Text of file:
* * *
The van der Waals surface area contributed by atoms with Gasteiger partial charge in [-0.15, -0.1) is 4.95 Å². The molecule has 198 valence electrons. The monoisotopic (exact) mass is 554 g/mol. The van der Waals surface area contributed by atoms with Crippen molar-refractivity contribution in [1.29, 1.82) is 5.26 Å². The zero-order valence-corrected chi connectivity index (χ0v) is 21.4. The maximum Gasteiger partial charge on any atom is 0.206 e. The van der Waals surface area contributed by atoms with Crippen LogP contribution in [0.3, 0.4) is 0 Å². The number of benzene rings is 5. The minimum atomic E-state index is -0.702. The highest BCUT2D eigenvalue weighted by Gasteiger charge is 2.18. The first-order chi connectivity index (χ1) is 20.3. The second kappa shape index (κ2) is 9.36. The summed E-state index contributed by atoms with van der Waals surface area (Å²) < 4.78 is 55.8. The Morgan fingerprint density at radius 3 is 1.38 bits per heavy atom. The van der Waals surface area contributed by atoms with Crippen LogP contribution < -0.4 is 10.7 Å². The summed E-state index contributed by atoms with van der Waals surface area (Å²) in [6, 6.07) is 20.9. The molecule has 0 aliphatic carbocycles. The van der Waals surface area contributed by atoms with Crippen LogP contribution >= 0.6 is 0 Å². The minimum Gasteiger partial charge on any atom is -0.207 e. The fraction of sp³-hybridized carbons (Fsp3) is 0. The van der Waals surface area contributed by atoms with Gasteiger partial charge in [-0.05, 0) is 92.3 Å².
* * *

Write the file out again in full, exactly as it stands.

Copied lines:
The van der Waals surface area contributed by atoms with Gasteiger partial charge in [-0.15, -0.1) is 4.95 Å². The molecule has 198 valence electrons. The monoisotopic (exact) mass is 554 g/mol. The van der Waals surface area contributed by atoms with Crippen molar-refractivity contribution in [1.29, 1.82) is 5.26 Å². The zero-order valence-corrected chi connectivity index (χ0v) is 21.4. The maximum Gasteiger partial charge on any atom is 0.206 e. The van der Waals surface area contributed by atoms with Crippen LogP contribution in [0.3, 0.4) is 0 Å². The number of benzene rings is 5. The minimum atomic E-state index is -0.702. The highest BCUT2D eigenvalue weighted by Gasteiger charge is 2.18. The first-order chi connectivity index (χ1) is 20.3. The second kappa shape index (κ2) is 9.36. The summed E-state index contributed by atoms with van der Waals surface area (Å²) < 4.78 is 55.8. The Morgan fingerprint density at radius 3 is 1.38 bits per heavy atom. The van der Waals surface area contributed by atoms with Crippen LogP contribution < -0.4 is 10.7 Å². The summed E-state index contributed by atoms with van der Waals surface area (Å²) in [6, 6.07) is 20.9. The molecule has 0 aliphatic carbocycles. The van der Waals surface area contributed by atoms with Crippen LogP contribution >= 0.6 is 0 Å². The minimum Gasteiger partial charge on any atom is -0.207 e. The fraction of sp³-hybridized carbons (Fsp3) is 0. The van der Waals surface area contributed by atoms with Gasteiger partial charge in [-0.05, 0) is 92.3 Å².